After failed campaign, Bed-Stuy candidate looks forward
Reported on Nov. 3, 2009
Even before the sun rose on Election Day in Bedford-Stuyvesant, Mark Winston Griffith‘s campaign office was humming. Young staffers fed orders to a growing group of volunteers and paid workers. A fleet of vehicles shuttled people to subway stops and polling places, bags full of posters and fliers in tow. Optimism prevailed.
“It’s time for a younger generation to step up and make a change,” said volunteer Russell Cheek, 38, of the Bronx.
Though 46-year-old Griffith ultimately fell short in his grassroots effort to beat Democratic incumbent Al Vann in the 36th Council District, his campaign displayed the sort of sustained energy that can be difficult to muster in a local race. The community activist from Crown Heights substantially raised his profile among thousands of voters in Crown Heights and Bedford-Stuyvesant, after running first as a Democratic candidate in the primary and then as an independent candidate for the Working Families Party in the general election. Even following the loss, Griffith set the stage for a possible run in 2013.
“I know that there is another 40-something-year-old man who lost his first race in Illinois,” Griffith told a group of supporters on Election Day, referring to President Obama. “So I know that I’ve got good precedent on my side.”
After finishing second to Vann in what Griffith viewed as an encouragingly close Democratic primary on Sept. 15, he pressed on under the Working Families Party’s umbrella. That party’s endorsement ensured Griffith, a Democrat, a spot on the Nov. 3 ballot.
“A lot of older politicians find it difficult to mount a secondary campaign,” said Skipp Roseboro, 64, who has worked on campaigns for Working Families Party for the last 12 years. Griffith’s “machine was continuing forward right up until now.”
After the primary, Griffith’s campaign moved its headquarters from his basement to a new office on Gates Avenue and raised $24,366 of $91,206 in campaign contributions between the primary and general election, according to the city Campaign Finance Board.
Vann, a noted civil rights activist who has held a state or local elected office for more than 30 years, pulled in $64,279 this election year, including $11,985 after the primary.
In the days leading up to Nov. 3, Griffith sought to paint Vann as an absentee councilman who had lost his edge and who no longer listened to the residents he served. Though he acknowledged the incumbent’s previous accomplishments, Griffith tried to capitalize on the excitement surrounding last year’s presidential election by mobilizing a young organizing operation manned by volunteers from all over the country. Campaign manager Bernard Holloway called the campaign “Obama 2.0.”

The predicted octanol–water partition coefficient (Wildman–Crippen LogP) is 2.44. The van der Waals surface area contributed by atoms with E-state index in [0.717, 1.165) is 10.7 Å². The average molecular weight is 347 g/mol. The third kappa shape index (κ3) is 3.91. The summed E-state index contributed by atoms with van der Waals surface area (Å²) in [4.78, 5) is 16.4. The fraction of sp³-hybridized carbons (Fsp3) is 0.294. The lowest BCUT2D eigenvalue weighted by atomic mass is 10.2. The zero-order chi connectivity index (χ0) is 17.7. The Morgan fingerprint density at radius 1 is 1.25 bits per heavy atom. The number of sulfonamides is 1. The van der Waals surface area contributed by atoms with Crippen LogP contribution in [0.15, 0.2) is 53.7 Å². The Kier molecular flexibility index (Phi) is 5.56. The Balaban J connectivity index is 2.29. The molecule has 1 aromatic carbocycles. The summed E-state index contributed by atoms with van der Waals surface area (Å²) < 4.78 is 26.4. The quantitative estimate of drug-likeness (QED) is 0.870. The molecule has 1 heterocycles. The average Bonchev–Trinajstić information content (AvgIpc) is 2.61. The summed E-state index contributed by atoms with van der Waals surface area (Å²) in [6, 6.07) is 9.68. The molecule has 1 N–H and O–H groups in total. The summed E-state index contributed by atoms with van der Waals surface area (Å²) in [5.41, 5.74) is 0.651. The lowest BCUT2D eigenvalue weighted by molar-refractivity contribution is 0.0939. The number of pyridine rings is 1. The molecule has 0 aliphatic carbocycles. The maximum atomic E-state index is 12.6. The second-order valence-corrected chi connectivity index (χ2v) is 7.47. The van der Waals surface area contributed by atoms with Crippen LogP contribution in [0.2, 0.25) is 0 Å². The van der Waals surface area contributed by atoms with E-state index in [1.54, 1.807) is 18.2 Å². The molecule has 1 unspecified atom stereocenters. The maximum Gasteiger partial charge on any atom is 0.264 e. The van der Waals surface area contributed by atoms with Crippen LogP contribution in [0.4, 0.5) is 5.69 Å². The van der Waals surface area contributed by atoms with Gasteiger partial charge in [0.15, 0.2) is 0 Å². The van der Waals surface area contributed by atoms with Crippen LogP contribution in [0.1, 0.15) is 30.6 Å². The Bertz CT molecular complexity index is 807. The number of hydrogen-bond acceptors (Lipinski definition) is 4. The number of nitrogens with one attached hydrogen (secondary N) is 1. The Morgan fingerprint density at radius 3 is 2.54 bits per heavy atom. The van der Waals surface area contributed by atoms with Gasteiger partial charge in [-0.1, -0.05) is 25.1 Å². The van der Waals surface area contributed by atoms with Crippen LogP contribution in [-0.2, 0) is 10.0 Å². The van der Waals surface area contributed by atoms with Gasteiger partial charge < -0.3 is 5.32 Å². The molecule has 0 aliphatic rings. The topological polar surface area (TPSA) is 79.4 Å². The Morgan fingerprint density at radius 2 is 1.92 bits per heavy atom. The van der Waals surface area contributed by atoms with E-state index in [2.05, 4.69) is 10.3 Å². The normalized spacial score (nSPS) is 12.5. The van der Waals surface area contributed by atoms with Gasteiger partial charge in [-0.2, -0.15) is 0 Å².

That tactic did not sit well with Vann supporters.
“I think that it is disrespectful and borders on offensive to stand up there and shout from the rooftops that Al Vann should relinquish his seat simply because he’s not 46, like Mark Winston Griffith,” said Lupe Todd, Vann’s communications director.
Once the polls opened, a clear advantage emerged for Vann. His name on the ballot appeared on the Democratic Party line in a neighborhood stocked with lifetime Democrats.
“I had allowed myself to think that maybe we could persuade them that it was OK to vote Democratic along the line except for in one situation,” said Alan Smith, Griffith’s communications director. “But we didn’t seem to get there, so it’s frustrating.”
Final returns showed Vann easily won a third term, receiving 10,501 votes cast, or about 64 percent, compared to 5,331, or 32 percent, for Griffith, according to unofficial results from the city Board of Elections. Republican Robert Hunter received the remaining four percent.
Vann vowed on Election Day to continue fighting for Bedford-Stuyvesant residents during his third term. Griffith’s next chance to represent the neighborhood on the City Council will not come until 2013, when Vann will have to vacate his seat due to term limits.